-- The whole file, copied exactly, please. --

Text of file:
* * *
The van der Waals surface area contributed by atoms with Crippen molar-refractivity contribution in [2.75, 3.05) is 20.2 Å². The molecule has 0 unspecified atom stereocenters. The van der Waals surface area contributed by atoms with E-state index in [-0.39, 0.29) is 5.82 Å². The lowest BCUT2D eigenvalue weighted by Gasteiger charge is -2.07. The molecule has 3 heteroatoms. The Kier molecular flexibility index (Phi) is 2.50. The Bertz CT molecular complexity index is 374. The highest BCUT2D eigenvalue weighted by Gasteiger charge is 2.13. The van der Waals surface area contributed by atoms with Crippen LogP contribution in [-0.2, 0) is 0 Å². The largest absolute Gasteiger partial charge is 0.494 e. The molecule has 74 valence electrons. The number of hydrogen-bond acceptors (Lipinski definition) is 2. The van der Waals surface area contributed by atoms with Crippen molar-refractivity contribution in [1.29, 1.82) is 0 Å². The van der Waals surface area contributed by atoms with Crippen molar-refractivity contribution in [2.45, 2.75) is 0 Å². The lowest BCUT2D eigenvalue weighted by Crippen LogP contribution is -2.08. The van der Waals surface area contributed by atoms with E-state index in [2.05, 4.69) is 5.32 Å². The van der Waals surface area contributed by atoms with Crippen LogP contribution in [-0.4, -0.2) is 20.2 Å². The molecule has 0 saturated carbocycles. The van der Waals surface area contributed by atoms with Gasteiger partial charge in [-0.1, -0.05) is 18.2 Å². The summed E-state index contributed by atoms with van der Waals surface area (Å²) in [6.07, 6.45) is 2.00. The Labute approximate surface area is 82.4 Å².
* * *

The van der Waals surface area contributed by atoms with Crippen molar-refractivity contribution in [2.75, 3.05) is 20.2 Å². The molecule has 0 unspecified atom stereocenters. The van der Waals surface area contributed by atoms with E-state index in [-0.39, 0.29) is 5.82 Å². The lowest BCUT2D eigenvalue weighted by Gasteiger charge is -2.07. The molecule has 3 heteroatoms. The Kier molecular flexibility index (Phi) is 2.50. The Bertz CT molecular complexity index is 374. The highest BCUT2D eigenvalue weighted by Gasteiger charge is 2.13. The van der Waals surface area contributed by atoms with Crippen LogP contribution in [-0.2, 0) is 0 Å². The largest absolute Gasteiger partial charge is 0.494 e. The molecule has 74 valence electrons. The number of hydrogen-bond acceptors (Lipinski definition) is 2. The van der Waals surface area contributed by atoms with Crippen molar-refractivity contribution in [1.29, 1.82) is 0 Å². The van der Waals surface area contributed by atoms with Crippen molar-refractivity contribution in [2.45, 2.75) is 0 Å². The lowest BCUT2D eigenvalue weighted by Crippen LogP contribution is -2.08. The van der Waals surface area contributed by atoms with E-state index in [2.05, 4.69) is 5.32 Å². The van der Waals surface area contributed by atoms with Crippen LogP contribution in [-0.4, -0.2) is 20.2 Å². The molecule has 0 saturated carbocycles. The van der Waals surface area contributed by atoms with Gasteiger partial charge in [-0.1, -0.05) is 18.2 Å². The summed E-state index contributed by atoms with van der Waals surface area (Å²) in [6.07, 6.45) is 2.00. The Labute approximate surface area is 82.4 Å².